On Feb. 12, a press conference and community rally were held at the District 1199C hall of the National Union of Hospital and Health Care Employees, a division of the American Federation of State, City, and Municipal Employees, to launch a campaign to reinstate Anthony Monteiro, Ph.D., an associate professor of African-American Studies at Temple University. The midday event, organized on short notice, was attended by more than 100 people.
Monteiro, a noted W.E.B. Du Bois scholar, led protests last spring when Teresa Soufas, dean of the College of Liberal Arts at Temple, attempted to appoint a white woman professor to head the African-American Studies Department, one of the oldest in the U.S. After successfully supporting efforts to have African-American scholar Molefi Kete Asante, Ph.D., appointed to the position, Monteiro received a notice from the university in January that his year-to-year contract would not be renewed for the 2014-15 academic year.
Monteiro, who had been promised tenure at Temple when he was hired in 2003, described his firing as a “retaliatory act” initiated by Soufas, not only for his role in the fight against her appointee, but for his long-time work in the community around Temple where he lives.
In addition to the 2013 protest, Monteiro organized on-campus events honoring Pam Africa and hosted the campus premier of “Long Distance Revolutionary,” an award-winning documentary about political prisoner Mumia Abu-Jamal. Monteiro also hosted a book party there for Russell Maroon Shoatz’s “Maroon the Implacable,” which took up the issues of mass incarceration, political prisoners and solitary confinement.
Monteiro recently wrote several articles in the wake of the deaths of Nelson Mandela and Amiri Baraka. He hosted W.E.B. Du Bois symposiums at Temple in 2012 and 2013. In 2012 he initiated a Saturday Free School at Temple University for people from the community to discuss philosophy, history, economics and literature.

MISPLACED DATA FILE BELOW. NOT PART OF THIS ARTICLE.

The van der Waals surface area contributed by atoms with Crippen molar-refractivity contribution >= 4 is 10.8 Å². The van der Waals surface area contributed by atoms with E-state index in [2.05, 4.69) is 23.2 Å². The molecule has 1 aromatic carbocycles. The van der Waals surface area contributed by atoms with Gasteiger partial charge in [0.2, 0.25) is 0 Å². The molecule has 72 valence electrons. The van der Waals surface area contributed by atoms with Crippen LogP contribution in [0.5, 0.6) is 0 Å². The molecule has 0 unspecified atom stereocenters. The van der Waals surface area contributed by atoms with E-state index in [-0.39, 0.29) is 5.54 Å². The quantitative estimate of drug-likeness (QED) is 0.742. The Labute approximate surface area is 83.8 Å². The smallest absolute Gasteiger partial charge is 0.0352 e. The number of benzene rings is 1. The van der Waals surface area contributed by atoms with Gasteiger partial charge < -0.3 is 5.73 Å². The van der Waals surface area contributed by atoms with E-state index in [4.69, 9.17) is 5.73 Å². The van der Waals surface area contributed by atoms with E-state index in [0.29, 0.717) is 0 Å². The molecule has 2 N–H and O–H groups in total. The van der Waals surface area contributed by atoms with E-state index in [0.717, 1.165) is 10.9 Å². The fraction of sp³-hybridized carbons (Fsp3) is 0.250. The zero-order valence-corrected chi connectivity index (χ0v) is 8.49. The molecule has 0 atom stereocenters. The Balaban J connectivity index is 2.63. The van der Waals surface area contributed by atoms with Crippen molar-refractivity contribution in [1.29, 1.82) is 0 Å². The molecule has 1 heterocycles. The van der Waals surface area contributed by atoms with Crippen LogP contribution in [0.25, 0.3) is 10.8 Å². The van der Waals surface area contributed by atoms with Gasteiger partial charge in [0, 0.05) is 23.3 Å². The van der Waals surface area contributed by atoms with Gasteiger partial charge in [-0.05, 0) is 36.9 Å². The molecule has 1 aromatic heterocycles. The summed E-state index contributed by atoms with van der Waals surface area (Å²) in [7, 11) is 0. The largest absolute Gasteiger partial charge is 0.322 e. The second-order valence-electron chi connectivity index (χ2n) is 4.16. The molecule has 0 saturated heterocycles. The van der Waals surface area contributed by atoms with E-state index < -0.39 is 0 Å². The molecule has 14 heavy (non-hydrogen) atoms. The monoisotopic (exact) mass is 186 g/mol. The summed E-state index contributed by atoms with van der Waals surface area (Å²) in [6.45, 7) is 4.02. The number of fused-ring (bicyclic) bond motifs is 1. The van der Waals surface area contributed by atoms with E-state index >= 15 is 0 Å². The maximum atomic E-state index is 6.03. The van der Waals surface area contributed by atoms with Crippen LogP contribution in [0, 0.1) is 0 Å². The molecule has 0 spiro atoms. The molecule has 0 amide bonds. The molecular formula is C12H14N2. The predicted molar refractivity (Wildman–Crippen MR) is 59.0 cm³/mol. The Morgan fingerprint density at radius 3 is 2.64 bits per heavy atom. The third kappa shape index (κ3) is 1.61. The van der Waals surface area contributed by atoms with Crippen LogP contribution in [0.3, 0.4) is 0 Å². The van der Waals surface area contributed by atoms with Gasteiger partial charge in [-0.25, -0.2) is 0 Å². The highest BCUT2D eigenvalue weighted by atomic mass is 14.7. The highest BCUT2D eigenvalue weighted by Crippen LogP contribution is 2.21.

In 1991 Monteiro participated in a delegation that met with Fidel Castro on Cuba’s role in Africa, and has been a consistent supporter of the Venezuelan Bolivarian Revolution.
Wide local, national support for Monteiro
Speakers at the press conference linked Monteiro’s firing to efforts to drive long-standing, low-income residents of color from the area and limit their access to higher education at a school originally founded to serve area residents. Children in a housing project next to the campus say they have been harassed by police and told, “You don’t belong here.”
Temple is located in a historically African-American area of Philadelphia that has been under intense gentrification for several years. The campus is adjacent to two of the poorest zip codes in the city.
Longtime community resident and activist Sacaree Rhodes stated, “Temple needs to know that the African-American Studies Department cannot exist without the support of the Black community.” She urged participants to call Temple President Neil Theobold to push Soufas out and reinstate Monteiro.
Temple students Kashara White and Walter Smolarek, from People Utilizing Real Power, described Monteiro as “one of the best teachers” they had and promised to galvanize student support. Last November PURP held a protest against growing incidents of brutality targeting Black and Latino/a students by campus and city police.
Monteiro also received support from State Representative Curtis Thomas; Pastor Renee McKinsey, of the Church of the Advocate; Ryan Boyer, business manager of Local 332 Laborers District Council; Robert Gray, of the African American Freedom and Reconstruction League; and Joe Piette, of the Phair Hiring Coalition.
Professors Mark Taylor, from Princeton Theological Seminary, and Johanna Fernandez, from Baruch College, members of Educators for Mumia, read from a letter calling for Monteiro’s reinstatement that was signed by more than 60 noted academics, including Lewis R. Gordon, Cornel West and Farah Jasmine Griffin.
Henry Nicholas, president of 1199C Hospital Workers Union, reported that 59 building projects are currently promoting gentrification in Philadelphia’s Black communities. Nicholas offered the hall as meeting space to Monteiro and his supporters, noting, “This is an issue we should use to unify us.”